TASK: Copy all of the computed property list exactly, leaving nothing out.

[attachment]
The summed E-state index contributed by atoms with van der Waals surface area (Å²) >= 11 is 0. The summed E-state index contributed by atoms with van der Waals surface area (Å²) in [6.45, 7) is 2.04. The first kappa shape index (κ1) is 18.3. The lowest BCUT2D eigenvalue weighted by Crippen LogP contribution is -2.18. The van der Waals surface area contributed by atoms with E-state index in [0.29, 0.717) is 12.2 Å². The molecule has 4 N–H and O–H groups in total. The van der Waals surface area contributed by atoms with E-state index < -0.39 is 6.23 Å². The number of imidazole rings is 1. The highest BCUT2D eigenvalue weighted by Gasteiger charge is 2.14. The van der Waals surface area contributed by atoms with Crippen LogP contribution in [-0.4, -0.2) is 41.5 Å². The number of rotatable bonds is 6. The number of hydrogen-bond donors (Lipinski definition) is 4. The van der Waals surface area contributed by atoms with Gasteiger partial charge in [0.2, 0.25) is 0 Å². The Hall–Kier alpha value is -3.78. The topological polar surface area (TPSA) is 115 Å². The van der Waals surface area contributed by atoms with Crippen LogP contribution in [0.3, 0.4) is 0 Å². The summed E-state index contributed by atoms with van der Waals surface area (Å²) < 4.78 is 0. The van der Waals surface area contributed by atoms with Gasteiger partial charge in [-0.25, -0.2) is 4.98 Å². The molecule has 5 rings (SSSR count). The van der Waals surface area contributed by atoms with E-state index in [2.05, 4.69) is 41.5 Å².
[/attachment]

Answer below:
The summed E-state index contributed by atoms with van der Waals surface area (Å²) >= 11 is 0. The summed E-state index contributed by atoms with van der Waals surface area (Å²) in [6.45, 7) is 2.04. The first kappa shape index (κ1) is 18.3. The lowest BCUT2D eigenvalue weighted by Crippen LogP contribution is -2.18. The van der Waals surface area contributed by atoms with E-state index in [0.29, 0.717) is 12.2 Å². The molecule has 4 N–H and O–H groups in total. The van der Waals surface area contributed by atoms with E-state index < -0.39 is 6.23 Å². The number of imidazole rings is 1. The highest BCUT2D eigenvalue weighted by Gasteiger charge is 2.14. The van der Waals surface area contributed by atoms with Crippen LogP contribution in [-0.4, -0.2) is 41.5 Å². The number of rotatable bonds is 6. The number of hydrogen-bond donors (Lipinski definition) is 4. The van der Waals surface area contributed by atoms with Gasteiger partial charge in [0.2, 0.25) is 0 Å². The Hall–Kier alpha value is -3.78. The topological polar surface area (TPSA) is 115 Å². The van der Waals surface area contributed by atoms with Crippen LogP contribution in [0.3, 0.4) is 0 Å². The summed E-state index contributed by atoms with van der Waals surface area (Å²) < 4.78 is 0. The van der Waals surface area contributed by atoms with Gasteiger partial charge in [-0.25, -0.2) is 4.98 Å². The molecule has 5 rings (SSSR count). The van der Waals surface area contributed by atoms with E-state index in [2.05, 4.69) is 41.5 Å².